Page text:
(Reuters) - Wall Street’s main indexes jumped on Tuesday as investors bet that one of the country’s most divisive presidential races could end with a clear victory for Democratic nominee Joe Biden and a swift deal on more fiscal stimulus.
All 11 major S&P indexes were up in morning trading, led by financial .SPSY, healthcare .SPXHC and industrial .SPLRCI stocks as investors also reined in some of the bets on post-vote volatility that dominated in recent weeks .VIX.
Not all of the infrastructure and other stocks which analysts have identified as likely winners from a Democrat sweep were up, with marijuana and renewable energy companies down, some as much as 4%.
The lead for Biden in national opinion polls, however, has raised expectations for a decisive outcome in Tuesday’s election and a post-election stimulus package that would make good on his promises of infrastructure spending.
“There is some optimism that we might have a quick resolution to the election,” said Ryan Detrick, senior market strategist for LPL Financial in Charlotte, North Carolina.
“The market is going to accept a couple of days (of delay) but if we get to Friday and it looks like it’s going to take longer than that, that could upset markets and we could lose a lot of these big gains.”
Democrats are also favored to emerge from 14 hotly contested U.S. Senate races with full control of Congress, although final results from at least five of those contests may not be available for days, and in some cases, months.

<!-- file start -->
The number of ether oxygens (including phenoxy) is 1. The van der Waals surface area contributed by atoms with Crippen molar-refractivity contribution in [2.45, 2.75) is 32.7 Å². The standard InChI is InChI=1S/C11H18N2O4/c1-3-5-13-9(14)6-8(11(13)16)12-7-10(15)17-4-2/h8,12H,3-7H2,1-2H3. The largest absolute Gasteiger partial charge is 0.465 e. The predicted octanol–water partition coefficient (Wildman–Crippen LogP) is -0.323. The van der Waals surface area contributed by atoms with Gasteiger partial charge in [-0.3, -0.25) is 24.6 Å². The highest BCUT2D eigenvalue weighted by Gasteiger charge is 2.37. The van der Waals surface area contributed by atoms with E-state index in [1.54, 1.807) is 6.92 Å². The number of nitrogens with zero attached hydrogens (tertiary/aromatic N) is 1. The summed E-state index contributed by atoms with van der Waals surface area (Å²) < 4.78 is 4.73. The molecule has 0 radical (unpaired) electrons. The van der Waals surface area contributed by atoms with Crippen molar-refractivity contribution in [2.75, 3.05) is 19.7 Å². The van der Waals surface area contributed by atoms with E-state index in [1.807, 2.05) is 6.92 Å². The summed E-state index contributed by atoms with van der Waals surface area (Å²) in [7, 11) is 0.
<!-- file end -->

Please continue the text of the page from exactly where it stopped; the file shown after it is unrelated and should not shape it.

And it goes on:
Still, the competition in swing states is seen as close enough that President Donald Trump could piece together the 270 Electoral College votes he needs to stay in the White House for another four years.
U.S. stock index futures plunged on Election Night 2016 when it appeared Trump was becoming more likely to pull out an upset victory against then-Democratic nominee Hillary Clinton. The benchmark S&P 500 has since risen 55% as lower tax rates under the Trump administration boosted corporate profits.
(GRAPHIC: "Biden" shares vs "Trump" shares - )
Kim Forrest, chief investment officer at Bokeh Capital Partners in Pittsburgh, said a Biden victory could lead to some inflation, which would be beneficial to banks in particular.
“A Federal Reserve committed to keeping rates lower and yet allowing not a flat curve, but one with some steepening to it, and then some inflation and you get yourself a hip hip hooray for banks.”
At 01:01 p.m. ET, the Dow Jones Industrial Average .DJI rose 533.88 points, or 1.98%, to 27,458.93 and the S&P 500 .SPX gained 62.16 points, or 1.88%, to 3,372.40. The Nasdaq Composite .IXIC gained 224.05 points, or 2.04%, to 11,181.66.
Advancing issues outnumbered decliners 5.2-to-1 on the NYSE and 3.6-to-1 on the Nasdaq.
The S&P index recorded 26 new 52-week highs and no new low, while the Nasdaq recorded 44 new highs and 17 new lows.
Reporting by Medha Singh in Bengaluru; Additional reporting by Sruthi Shankar, Susan Mathew and Noor Zainab Hussain; Editing by Sagarika Jaisinghani, Anil D’Silva and Shounak Dasgupta
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